The explosion of mobile over the last several years is well documented. However, issues with the usability (or lack thereof) of mobile devices, websites and applications seem to be getting little play in the midst of all the hype. The still-very-venerable Jakob Nielsen, though, has warned that usability of mobile devices and websites is horrifyingly similar to the bad old early days of personal computing. Reviewing usability tests of mobile devices just last summer (2009), Nielsen wrote: “Observing user suffering during our sessions reminded us of the very first usability studies we did with traditional websites in 1994.” He summarizes his findings: “the mobile user experience is miserable.”

Indeed, most of us seem to expect spotty service, ridiculously scrolly pages, multiple clicks to accomplish one step in a process, and limited functionality all around. Why? And for how long are people going to put up with this?

Recently the Toronto usability company Interpix Design worked with a major Canadian company, Koodo Mobile, as they put together a user account website to help their mobile customers monitor personal accounts, make changes and payments, etc. Koodo wanted to maintain its user friendly brand that promised “fat free mobility.”

The project demonstrated the benefits of usability testing, although Interpix had already done numerous other top level consultations on mobile devices, applications and websites. In addition, Interpix learned a number of new insights about usability for mobile, some of which are shared below. Anyone creating mobile websites and applications should be interested in reviewing the steps in old fashioned usability testing as well as some of the insights gained into mobile users:

1. In a typical first step in usability testing, Interpix recruited users from a variety of backgrounds to provide a good survey of the interface’s market. While this group was necessarily skewed toward younger users, there were some interesting things they told us in pre-test interviews. Notably, they let us know that they were not interested in call centers and extended searches for help. Since the website was intended to be a self-serve portal, it had to function close to perfectly or allow these users to find their own help.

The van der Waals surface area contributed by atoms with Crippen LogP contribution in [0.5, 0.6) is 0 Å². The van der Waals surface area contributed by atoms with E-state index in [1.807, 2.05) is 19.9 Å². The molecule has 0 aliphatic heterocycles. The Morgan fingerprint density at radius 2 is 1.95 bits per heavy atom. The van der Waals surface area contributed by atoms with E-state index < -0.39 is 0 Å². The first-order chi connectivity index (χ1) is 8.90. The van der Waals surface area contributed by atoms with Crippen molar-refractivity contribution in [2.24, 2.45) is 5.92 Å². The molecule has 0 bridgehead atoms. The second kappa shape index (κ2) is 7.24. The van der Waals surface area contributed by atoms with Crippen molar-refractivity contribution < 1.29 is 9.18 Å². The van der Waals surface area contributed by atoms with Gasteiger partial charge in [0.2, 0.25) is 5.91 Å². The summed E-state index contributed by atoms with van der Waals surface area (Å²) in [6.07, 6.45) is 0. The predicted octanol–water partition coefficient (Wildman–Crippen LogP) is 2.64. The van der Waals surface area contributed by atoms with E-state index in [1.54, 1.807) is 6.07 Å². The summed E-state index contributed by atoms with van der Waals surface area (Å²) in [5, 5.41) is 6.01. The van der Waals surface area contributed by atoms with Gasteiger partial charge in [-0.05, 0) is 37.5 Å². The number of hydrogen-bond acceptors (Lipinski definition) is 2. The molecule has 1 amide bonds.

Call center usage is probably more common for older users. Even though a mobile phone would seem to make this easier, the younger users in our test group told the consulting team they felt “stupid” asking for help, they found it intrusive and annoying, and they expected interactions to be independent.

2. Next, Interpix gathered data from these users through interviews. As this group was younger, they tended to think that problems with the interface’s initial design were their fault. And they tended to expect the design and layout to be faulty. Having seen this in usability testing before, the team probed deeper to find out how the interface could be easily improved.

The average age of mobile users also presents other unique issues. One thing discovered was that many of them had accounts paid for by their parents. So in terms of usability, the interface needed to account for interruptions where the user may need to acquire parent’s consent. Or the interface could even account for this through a link that allowed them to call for help from their contact list, while simultaneously not losing any data they had already input into an interactive form.

3. The usability consulting team reviewed data and reiterated the interface to be more friendly. The mobile account users particularly liked summary data giving them important information about their account such as minutes left and other immediately useful information.

4. The design team implemented the improvements and retested to ensure that users were satisfied. While a complete cases study would take much longer to outline, we want to show here that the process of usability testing needs to be revisited by mobile developers.

In usability consultants’ burgeoning experience with mobile usability, many have seen that mobile seems to have reopened usability issues that might have previously thought to be history. For example, should developers change the user experience for different platforms and to what extent? What if users do not know how to fully use the devices for which you are building? If so, should you help them learn and how do you account for different users’ abilities? A simple question: should your pages scroll top to bottom or left to right?

Interpix’s experience with mobile usability design so far has showed us that our past experience with user testing and user experience design may have a whole new meaning, in the age of mobile.

This is a guest post by Jim Huinink, a web publisher who works with a variety of websites and companies in the Toronto area, including specialists in mobile usability, Interpix Design.